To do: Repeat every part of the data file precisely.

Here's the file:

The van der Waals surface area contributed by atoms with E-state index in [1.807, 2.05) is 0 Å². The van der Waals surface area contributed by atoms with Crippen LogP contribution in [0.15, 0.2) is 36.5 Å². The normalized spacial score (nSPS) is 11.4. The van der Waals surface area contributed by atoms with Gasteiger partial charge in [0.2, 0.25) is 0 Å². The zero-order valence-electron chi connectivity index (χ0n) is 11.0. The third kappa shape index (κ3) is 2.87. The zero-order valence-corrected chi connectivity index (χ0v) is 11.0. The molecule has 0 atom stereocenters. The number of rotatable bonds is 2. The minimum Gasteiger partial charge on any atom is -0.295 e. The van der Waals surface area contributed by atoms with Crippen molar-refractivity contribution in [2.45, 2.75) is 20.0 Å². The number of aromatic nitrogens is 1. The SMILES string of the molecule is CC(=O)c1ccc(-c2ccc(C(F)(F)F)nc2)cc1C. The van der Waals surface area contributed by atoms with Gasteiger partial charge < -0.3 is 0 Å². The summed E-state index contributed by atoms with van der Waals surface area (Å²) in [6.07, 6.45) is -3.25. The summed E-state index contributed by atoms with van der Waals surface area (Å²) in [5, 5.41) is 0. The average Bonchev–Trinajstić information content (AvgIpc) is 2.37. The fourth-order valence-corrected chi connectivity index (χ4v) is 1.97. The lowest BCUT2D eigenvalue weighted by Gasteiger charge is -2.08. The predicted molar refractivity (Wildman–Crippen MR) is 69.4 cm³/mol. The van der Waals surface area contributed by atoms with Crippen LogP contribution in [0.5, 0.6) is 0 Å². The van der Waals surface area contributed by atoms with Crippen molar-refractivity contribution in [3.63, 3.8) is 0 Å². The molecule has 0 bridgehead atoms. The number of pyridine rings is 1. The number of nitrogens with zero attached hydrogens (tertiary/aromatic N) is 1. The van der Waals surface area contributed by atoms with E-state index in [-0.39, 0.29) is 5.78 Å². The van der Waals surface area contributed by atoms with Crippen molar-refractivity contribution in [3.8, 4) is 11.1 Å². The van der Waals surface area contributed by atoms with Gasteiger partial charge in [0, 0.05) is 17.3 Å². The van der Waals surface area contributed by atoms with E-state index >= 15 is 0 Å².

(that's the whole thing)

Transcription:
The van der Waals surface area contributed by atoms with E-state index in [1.807, 2.05) is 0 Å². The van der Waals surface area contributed by atoms with Crippen LogP contribution in [0.15, 0.2) is 36.5 Å². The normalized spacial score (nSPS) is 11.4. The van der Waals surface area contributed by atoms with Gasteiger partial charge in [0.2, 0.25) is 0 Å². The zero-order valence-electron chi connectivity index (χ0n) is 11.0. The third kappa shape index (κ3) is 2.87. The zero-order valence-corrected chi connectivity index (χ0v) is 11.0. The molecule has 0 atom stereocenters. The number of rotatable bonds is 2. The minimum Gasteiger partial charge on any atom is -0.295 e. The van der Waals surface area contributed by atoms with Crippen molar-refractivity contribution in [2.45, 2.75) is 20.0 Å². The number of aromatic nitrogens is 1. The SMILES string of the molecule is CC(=O)c1ccc(-c2ccc(C(F)(F)F)nc2)cc1C. The van der Waals surface area contributed by atoms with Gasteiger partial charge < -0.3 is 0 Å². The summed E-state index contributed by atoms with van der Waals surface area (Å²) in [6.07, 6.45) is -3.25. The summed E-state index contributed by atoms with van der Waals surface area (Å²) in [5, 5.41) is 0. The average Bonchev–Trinajstić information content (AvgIpc) is 2.37. The fourth-order valence-corrected chi connectivity index (χ4v) is 1.97. The lowest BCUT2D eigenvalue weighted by Gasteiger charge is -2.08. The predicted molar refractivity (Wildman–Crippen MR) is 69.4 cm³/mol. The van der Waals surface area contributed by atoms with Crippen LogP contribution in [0.5, 0.6) is 0 Å². The van der Waals surface area contributed by atoms with Crippen molar-refractivity contribution in [3.63, 3.8) is 0 Å². The molecule has 0 bridgehead atoms. The number of pyridine rings is 1. The number of nitrogens with zero attached hydrogens (tertiary/aromatic N) is 1. The van der Waals surface area contributed by atoms with E-state index in [-0.39, 0.29) is 5.78 Å². The van der Waals surface area contributed by atoms with Crippen molar-refractivity contribution in [3.8, 4) is 11.1 Å². The van der Waals surface area contributed by atoms with Gasteiger partial charge in [0, 0.05) is 17.3 Å². The van der Waals surface area contributed by atoms with E-state index >= 15 is 0 Å².